March 25, 2015 – Appearing before the House Appropriations Subcommittee on Homeland Security today, Coast Guard Commandant Adm. Paul Zukunft testified on funding investments in Coast Guard men and women, the recapitalization of an aging fleet and the sustainment of front-line operations.
At the heart of his testimony was the issue of capacity, as the Commandant shared the Coast Guard’s current effort to counter extreme violence in Central America stemming from transnational organized crime networks.
“We have visibility on approximately 90 percent of known maritime drug movements,” the Commandant testified. “However, we are only able to target, detect and disrupt 20 percent of those illicit shipments with our limited arsenal of aircraft and ships.”
In speaking about the forward-based presence required of the Coast Guard to combat destabilizing criminal networks in the Western Hemisphere, the Commandant highlighted the Coast Guard’s unique authorities. The Coast Guard leverages more than 60 bilateral agreements and arrangements to counter threats in international waters that, and in many cases, extend jurisdictional reach into territorial waters of signatory nations. This persistent presence is key to targeting and attacking illicit networks at sea, where they are most vulnerable.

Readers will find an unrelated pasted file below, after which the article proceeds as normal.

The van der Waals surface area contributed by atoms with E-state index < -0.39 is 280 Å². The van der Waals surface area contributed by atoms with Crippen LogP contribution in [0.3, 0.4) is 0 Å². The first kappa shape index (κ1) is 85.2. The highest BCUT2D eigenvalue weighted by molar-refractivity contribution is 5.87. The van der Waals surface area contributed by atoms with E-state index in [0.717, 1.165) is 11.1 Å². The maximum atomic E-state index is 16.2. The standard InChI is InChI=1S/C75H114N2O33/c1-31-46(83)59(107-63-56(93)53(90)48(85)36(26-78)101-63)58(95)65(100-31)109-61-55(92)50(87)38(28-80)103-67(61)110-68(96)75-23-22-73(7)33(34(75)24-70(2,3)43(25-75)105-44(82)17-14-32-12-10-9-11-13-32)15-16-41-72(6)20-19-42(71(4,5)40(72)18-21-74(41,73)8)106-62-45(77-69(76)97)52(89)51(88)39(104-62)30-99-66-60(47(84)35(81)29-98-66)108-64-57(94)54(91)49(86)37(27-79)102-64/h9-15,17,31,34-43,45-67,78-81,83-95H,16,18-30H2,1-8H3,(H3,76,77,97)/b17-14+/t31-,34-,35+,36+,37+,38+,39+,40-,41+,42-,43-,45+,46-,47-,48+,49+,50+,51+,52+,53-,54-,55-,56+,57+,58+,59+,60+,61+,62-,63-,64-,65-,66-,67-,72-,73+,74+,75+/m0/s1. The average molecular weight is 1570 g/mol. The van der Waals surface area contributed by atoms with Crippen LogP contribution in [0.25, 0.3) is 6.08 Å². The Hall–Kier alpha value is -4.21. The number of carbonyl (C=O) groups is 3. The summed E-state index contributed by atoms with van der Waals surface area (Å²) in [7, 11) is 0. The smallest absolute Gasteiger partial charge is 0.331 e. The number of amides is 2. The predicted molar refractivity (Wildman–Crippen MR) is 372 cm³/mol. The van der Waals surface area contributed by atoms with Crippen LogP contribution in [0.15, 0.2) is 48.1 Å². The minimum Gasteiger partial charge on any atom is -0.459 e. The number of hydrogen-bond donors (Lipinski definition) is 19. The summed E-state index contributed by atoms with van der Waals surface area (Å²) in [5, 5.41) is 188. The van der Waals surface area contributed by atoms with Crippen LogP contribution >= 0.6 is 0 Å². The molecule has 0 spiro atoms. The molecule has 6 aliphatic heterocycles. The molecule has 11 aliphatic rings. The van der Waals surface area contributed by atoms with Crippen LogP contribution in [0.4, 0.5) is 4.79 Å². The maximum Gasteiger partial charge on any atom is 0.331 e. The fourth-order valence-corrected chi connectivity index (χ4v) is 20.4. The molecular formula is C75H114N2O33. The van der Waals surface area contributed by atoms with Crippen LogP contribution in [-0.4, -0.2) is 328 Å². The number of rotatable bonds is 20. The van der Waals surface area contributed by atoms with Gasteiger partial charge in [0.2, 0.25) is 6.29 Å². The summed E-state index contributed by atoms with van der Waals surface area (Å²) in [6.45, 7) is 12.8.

“This is one of the reasons why the Offshore Patrol Cutter is my number one recapitalization priority,” said the Commandant. “The Offshore Patrol Cutter will provide affordable and persistent offshore presence needed to meet national objectives well into the 21st century.”
Another region where capacity plays out is in the Arctic, where activity is increasing. Currently, the U.S. fleet of ocean-going icebreakers is comprised of only one heavy icebreaker, Coast Guard Cutter Polar Star, and one medium icebreaker, Coast Guard Cutter Healy. The Commandant gave an update on Polar Star’s most recent mission in Antarctica: Operation Deep Freeze. Polar Star’s mission consisted of breaking out a channel and escorting petroleum and break bulk carriers to resupply the U.S. base of operations in McMurdo Sound, a significant mission not only for the Coast Guard, but also for the Nation as a whole.
“That vital mission has enabled the U.S. to conduct scientific research and to implement the Antarctic treaty – a strategic necessity for our Nation,” the Commandant stated in his written testimony. “Polar Star is the only heavy ice breaker in the United States fleet capable of conducting this mission and providing assured access. In 2016, we continue the pre-acquisition work for procurement of a new polar icebreaker including development of a request for proposal.”
The Commandant ended his testimony be spotlighting the stewardship the 88,000 men and women of the U.S. Coast Guard will provide for every operational dollar.
“We have proved to be responsible stewards of our financial resources and capital plant – operating and maintaining platforms well beyond their service life and on the backs of our people who deploy and maintain these platforms,” said the Commandant. “Going forward, the key to our future operational success is stable and predictable funding.”